Home » Characterization of a CONSTANS-Like gene induced in spaceflight

Characterization of a CONSTANS-Like gene induced in spaceflight

The complex networks and signalling pathways that equip plants to cope with environmental challenges in terrestrial environments developed over evolutionary time. Exposing plants to novel environments presents opportunities to understand how plants adjust to conditions outside their evolutionary experience. Spaceflight is one such environment and understanding how plants function outside of Earth’s boundaries is also integral to space exploration. Plants respond to spaceflight in ways that are dependent on species, ecotype, genetics and even organs. The physiological impact of spaceflight is reflected in the patterns of gene expression. For example, spaceflight-grown Arabidopsis roots tend to be smaller, have fewer lateral roots and shorter root hair development than their terrestrial controls. Aspects of these morphologies in ecotype Columbia (Col-0) suggest a relationship between the down-regulation of several peroxidase genes in spaceflight.

Research into understanding how the model plant Arabidopsis thaliana responds to spaceflight advances deep space exploration, planetary colonization, and our understanding of basic plant molecular responses in the face of novel environments.
Image credits: International space station – http://sen.com/features/how-to-watch-and-photograph-the-international-space-station; Martian greenhouse – https://www.humanmars.net/2016/08/mars-greenhouse-by-nasa.html; Arabidopsis inflorescence – Anna-Lisa Paul; and Spaceflight transcriptome heatmap graphic from Paul et al., (2013) BMC Plant Biology 13: 112 (open access/public domain).

In recent study by Sng et al. and published in AoBP, a spaceflight-induced gene of unknown function was investigated for its potential involvement in ROS-related functions in Arabidopsis roots. Their analysis of how different Arabidopsis plants respond to space resulted in the discovery of a previously uncharacterized gene (OMG1), which was consistently induced in space. This research revealed that OMG1 belongs to the CONSTANS-Like protein family and is involved in maintaining the reactive oxygen species pathway, which appears to be an important feature of the physiological adaptation of plants to the spaceflight environment. It also shows that spaceflight experiments can be used as a platform to discover novel gene function and provide further insights into terrestrial plant biology.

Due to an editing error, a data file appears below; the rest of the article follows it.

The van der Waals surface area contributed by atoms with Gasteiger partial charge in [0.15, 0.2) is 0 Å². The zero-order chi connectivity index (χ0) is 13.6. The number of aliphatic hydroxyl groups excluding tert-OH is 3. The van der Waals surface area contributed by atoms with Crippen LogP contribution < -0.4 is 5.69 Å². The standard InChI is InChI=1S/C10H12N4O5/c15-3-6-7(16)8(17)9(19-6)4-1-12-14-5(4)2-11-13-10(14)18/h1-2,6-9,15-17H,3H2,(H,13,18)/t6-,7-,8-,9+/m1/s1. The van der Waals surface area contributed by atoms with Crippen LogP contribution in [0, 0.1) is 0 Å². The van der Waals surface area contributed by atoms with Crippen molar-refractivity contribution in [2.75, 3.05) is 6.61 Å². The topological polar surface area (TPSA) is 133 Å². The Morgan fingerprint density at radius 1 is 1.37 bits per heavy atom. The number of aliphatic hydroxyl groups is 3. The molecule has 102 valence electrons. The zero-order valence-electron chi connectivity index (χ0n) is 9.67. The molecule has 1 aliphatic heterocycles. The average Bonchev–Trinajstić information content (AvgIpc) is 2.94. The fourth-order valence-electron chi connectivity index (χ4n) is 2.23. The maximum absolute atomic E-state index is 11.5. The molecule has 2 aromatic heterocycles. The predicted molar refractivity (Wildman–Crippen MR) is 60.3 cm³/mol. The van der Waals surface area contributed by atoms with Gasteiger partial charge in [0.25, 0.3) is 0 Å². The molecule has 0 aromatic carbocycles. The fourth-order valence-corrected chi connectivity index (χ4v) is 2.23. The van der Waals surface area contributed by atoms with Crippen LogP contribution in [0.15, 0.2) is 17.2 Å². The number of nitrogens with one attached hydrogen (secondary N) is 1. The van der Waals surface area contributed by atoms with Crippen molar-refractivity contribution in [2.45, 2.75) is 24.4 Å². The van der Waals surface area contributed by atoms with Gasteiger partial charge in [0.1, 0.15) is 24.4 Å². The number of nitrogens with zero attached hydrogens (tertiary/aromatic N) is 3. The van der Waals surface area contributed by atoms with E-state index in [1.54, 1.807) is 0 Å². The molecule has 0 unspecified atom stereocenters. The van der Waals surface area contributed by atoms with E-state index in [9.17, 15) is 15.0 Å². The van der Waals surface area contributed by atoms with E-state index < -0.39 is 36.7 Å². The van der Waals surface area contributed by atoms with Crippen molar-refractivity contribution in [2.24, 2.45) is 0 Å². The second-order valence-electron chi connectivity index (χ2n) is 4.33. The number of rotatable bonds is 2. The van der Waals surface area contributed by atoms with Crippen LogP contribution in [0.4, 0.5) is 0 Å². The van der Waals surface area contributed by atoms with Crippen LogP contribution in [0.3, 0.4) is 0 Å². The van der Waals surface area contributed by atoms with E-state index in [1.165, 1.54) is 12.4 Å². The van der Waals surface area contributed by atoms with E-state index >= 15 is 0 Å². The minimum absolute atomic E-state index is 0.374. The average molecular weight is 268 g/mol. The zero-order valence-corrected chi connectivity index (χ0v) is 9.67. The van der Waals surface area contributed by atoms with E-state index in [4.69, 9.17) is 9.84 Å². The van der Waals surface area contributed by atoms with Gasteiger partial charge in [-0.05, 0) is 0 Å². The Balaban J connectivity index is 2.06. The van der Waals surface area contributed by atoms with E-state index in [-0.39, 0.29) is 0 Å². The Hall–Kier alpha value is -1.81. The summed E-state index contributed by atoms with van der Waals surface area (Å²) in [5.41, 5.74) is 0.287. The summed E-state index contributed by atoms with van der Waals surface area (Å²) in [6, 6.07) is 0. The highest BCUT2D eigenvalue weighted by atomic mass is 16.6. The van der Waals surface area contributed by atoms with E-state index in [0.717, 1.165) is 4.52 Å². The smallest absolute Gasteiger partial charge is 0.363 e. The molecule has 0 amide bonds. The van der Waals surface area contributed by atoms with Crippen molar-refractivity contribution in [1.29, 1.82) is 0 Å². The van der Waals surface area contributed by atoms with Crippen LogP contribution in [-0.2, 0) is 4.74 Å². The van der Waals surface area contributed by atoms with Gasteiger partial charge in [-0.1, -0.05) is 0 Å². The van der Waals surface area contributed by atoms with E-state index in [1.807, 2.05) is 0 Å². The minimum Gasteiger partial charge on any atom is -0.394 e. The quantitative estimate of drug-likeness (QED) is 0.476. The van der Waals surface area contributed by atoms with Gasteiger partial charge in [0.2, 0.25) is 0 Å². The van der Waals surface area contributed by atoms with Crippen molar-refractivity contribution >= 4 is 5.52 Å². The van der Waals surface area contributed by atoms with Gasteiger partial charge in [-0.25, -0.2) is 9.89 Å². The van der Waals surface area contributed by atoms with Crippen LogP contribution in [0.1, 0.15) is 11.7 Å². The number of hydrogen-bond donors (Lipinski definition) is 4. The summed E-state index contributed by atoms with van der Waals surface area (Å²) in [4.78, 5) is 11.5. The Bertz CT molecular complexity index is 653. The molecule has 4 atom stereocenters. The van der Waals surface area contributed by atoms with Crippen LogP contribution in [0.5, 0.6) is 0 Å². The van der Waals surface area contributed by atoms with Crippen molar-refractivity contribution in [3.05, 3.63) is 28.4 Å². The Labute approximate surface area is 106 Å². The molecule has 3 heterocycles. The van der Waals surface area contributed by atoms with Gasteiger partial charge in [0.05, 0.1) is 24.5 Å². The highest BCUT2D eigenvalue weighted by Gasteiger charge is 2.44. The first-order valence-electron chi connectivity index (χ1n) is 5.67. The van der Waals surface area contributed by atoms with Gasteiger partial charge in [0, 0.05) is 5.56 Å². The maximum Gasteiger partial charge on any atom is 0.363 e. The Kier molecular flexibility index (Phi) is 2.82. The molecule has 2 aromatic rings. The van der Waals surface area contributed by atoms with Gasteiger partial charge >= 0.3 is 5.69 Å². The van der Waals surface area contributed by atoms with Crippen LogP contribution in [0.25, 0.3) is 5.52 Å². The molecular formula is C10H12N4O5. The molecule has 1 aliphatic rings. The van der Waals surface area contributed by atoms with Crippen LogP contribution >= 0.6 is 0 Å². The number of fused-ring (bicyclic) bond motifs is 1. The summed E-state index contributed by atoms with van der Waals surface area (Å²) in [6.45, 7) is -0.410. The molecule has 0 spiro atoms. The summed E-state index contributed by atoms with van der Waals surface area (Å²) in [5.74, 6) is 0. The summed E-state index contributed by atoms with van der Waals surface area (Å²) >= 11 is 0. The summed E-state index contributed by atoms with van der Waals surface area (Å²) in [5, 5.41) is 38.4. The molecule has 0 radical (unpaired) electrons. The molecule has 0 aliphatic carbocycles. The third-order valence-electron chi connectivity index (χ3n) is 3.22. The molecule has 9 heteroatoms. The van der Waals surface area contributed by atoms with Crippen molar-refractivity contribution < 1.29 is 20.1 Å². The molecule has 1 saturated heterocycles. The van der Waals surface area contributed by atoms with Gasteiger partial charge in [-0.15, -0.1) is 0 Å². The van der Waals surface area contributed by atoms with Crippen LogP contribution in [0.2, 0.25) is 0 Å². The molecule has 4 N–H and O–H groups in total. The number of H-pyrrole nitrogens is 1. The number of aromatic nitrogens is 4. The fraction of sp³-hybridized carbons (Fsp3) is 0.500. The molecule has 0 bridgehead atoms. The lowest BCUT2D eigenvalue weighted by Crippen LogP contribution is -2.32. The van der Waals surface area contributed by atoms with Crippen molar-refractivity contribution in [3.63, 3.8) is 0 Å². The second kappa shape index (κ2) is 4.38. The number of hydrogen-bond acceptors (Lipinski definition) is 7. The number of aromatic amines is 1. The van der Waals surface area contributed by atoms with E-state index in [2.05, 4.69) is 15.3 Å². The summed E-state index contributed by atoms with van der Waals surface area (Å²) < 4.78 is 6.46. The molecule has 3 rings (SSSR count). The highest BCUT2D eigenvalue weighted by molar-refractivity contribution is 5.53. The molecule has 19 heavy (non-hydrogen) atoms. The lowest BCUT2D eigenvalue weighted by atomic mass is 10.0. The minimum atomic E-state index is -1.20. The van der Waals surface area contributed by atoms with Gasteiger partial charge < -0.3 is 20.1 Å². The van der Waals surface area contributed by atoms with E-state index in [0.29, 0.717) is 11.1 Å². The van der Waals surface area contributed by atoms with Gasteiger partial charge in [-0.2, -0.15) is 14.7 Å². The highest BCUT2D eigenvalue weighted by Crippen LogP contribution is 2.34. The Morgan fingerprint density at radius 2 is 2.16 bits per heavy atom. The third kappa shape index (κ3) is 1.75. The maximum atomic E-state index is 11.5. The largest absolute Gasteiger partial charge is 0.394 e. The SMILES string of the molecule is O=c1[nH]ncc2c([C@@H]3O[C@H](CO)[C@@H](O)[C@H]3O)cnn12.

Researcher Highlight

Dr. Anna-Lisa Paul is a Research Professor in the Horticultural Sciences department at the University of Florida, in the program of Plant Molecular and Cellular Biology. Paul is a plant molecular biologist with an interest in how plants respond to abiotic stress, particularly at the gene expression level. Venues associated with spaceflight provide an opportunity to explore plant genomic responses to a novel environment; one that is outside the evolutionary experience of terrestrial organisms. This unique platform presents a background by which adaptive strategies at the gene expression level can be observed as they are adopted to cope with a stress de novo. Paul and her colleague Robert Ferl have launched and analyzed ten spaceflight experiments between 1999 and 2018, which primarily explored the effects of the spaceflight environment on the patterns of gene expression and signal transduction in the model plant Arabidopsis thaliana.

Current research is focused on evaluating the epigenomic responses of Arabidopsisto the spaceflight environment. Paul has also served the space biology community as the Editor in Chief of the journal Gravitational and Space Research, as a member of the ISS Standing Review Board, on the GeneLab Science Council, and as the President of the American Society for Gravitational and Space Research.

William Salter

William (Tam) Salter is a Postdoctoral Research Fellow in the School of Life and Environmental Sciences and Sydney Institute of Agriculture at the University of Sydney. He has a bachelor degree in Ecological Science (Hons) from the University of Edinburgh and a PhD in plant ecophysiology from the University of Sydney. Tam is interested in the identification and elucidation of plant traits that could be useful for ecosystem resilience and future food security under global environmental change. He is also very interested in effective scientific communication.

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